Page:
Fortunately for the mouse lovers now we have an improved version you don't have to feed batteries to. Built-in accumulators so you can shake it all you want. And the plastic "feet" got a bit higher, plus there is no hatch on the bottom so nothing is wobbling and so far it does not seem to touch the table where it is not supposed to. Unfortunately sometimes you are bound to scratch the desk with the aluminum body. This is simply unavoidable unless you are very careful.

So all in all it is a good replacement, especially if you liked Magic Mouse version one.

Magic Trackpad 2

Magic Trackpad 2

The trackpad is a new beast and comes with Force Touch. Where do I start? The body now flatter and shaped just like the new keyboard. The old Magic Trackpad used micro-switches in it's feet so you couldn't use it on soft surfaces without having tap-to-click enabled. The new one doesn't have moving parts at all (there is a power switch though). So theoretically it could be used for couch surfing or controlling the new Apple TV, but I didn't try either.

It mimics the click with a short burst of force feedback that feels as you were actually clicking. Good job here, hands down. It can also produce the clicking sound which I turned off in preferences right away.

Sadly, after playing with Force Touch for a few days I had to turn it off as well. At least for now it is quite useless. Yes, you can press harder on the face of someone you don't like on Internet. Preview or rename files and do some other stuff here and there with deeper press. But it all seemed gimmicky and not really supported anywhere outside of Apple's own applications. Plus it hits you off-balance when you are dragging something for a longer distance and accidentally hitting the "second base" from time to time. Did I even pressed it hard enough before that?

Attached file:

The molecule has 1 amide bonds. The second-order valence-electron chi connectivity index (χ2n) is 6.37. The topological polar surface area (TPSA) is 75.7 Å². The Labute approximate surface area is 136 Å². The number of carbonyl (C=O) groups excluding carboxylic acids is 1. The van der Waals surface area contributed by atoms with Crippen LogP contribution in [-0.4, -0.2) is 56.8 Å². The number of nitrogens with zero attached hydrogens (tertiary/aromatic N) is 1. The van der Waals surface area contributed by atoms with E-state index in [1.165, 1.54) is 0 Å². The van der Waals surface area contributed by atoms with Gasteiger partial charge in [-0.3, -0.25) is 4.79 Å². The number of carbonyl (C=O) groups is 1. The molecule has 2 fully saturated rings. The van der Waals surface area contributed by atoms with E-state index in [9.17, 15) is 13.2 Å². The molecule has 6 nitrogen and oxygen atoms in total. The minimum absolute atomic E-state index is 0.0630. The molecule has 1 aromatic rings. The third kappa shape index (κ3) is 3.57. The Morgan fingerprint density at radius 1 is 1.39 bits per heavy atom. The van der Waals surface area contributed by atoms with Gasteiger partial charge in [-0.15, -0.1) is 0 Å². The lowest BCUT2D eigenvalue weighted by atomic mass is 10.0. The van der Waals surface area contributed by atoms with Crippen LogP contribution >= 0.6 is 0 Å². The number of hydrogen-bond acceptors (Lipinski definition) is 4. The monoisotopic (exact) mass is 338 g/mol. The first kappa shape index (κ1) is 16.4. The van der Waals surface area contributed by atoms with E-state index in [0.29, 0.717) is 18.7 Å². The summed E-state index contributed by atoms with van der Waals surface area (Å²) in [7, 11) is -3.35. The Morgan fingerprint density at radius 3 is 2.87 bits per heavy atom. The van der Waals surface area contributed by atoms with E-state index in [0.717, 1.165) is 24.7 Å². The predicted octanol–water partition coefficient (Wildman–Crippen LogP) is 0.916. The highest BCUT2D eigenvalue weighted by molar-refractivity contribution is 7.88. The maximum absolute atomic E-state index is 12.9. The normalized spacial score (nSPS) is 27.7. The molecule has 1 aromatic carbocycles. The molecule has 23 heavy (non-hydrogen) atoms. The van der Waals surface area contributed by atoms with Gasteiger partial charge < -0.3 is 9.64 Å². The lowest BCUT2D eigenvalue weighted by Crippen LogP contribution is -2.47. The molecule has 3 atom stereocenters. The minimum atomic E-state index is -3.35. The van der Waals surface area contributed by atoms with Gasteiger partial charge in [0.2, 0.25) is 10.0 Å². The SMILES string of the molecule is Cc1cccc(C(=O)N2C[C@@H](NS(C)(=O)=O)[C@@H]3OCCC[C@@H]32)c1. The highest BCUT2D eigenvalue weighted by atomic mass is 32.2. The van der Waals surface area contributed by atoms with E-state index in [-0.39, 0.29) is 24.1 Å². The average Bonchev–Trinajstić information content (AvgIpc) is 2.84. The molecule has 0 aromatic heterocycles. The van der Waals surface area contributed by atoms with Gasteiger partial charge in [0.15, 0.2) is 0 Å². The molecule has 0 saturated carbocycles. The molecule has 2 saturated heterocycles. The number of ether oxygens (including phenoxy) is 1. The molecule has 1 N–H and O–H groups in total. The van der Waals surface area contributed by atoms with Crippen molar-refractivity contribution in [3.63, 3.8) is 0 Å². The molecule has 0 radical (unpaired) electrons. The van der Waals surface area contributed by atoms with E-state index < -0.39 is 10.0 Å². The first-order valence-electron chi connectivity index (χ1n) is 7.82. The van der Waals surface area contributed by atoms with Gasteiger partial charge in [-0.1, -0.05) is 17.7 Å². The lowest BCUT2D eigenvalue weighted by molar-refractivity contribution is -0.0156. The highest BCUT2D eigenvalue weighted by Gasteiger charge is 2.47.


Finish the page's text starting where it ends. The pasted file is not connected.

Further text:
The other nitpick is that you can't really reliably press on the very edge of the trackpad which I found myself doing from time to time.

Don't get me wrong though. It is great and it's like 1.5 times bigger than the old one. To my own surprise I found myself using Trackpad almost exclusively when I get hands off keyboard. Don't think I ever reached for the mouse lately at all.

It costs almost as much as the new keyboard AND the new mouse combined. Keep that in mind if you are thinking about adding it to your arsenal. I am sure the developers will come up with some nice ideas on how to utilize Force Touch in the upcoming year.

Right now it's just what it is: good expensive touchpad.


Another thing I didn't mention is how the devices are being paired now. You plug it in. And it just works. Whoa!

This is a refreshing change after fiddling with Bluetooth pairing for the previous generation of devices. And as a nice bonus now I have three new Lightning cables that are known to die left and right. Wish Apple switched to USB-C across the board though.

So the bottom line is: Get the Keyboard if you do a lot of typing. The other accessories is something for you to decide if you need them or not.


Nick Ostrovsky

Full-stack designer. I like to keep things as minimal and as simple as possible.

Started to program with Sinclair Spectrum and has moved to user experience and interfaces since. Developed and contributed to projects for major brands such as L'Oreal, JTI and AB InBev among others. I am currently working as an independent contractor.

I live in Phuket, Thailand and enjoy the beautiful scenery with wife and two daughters.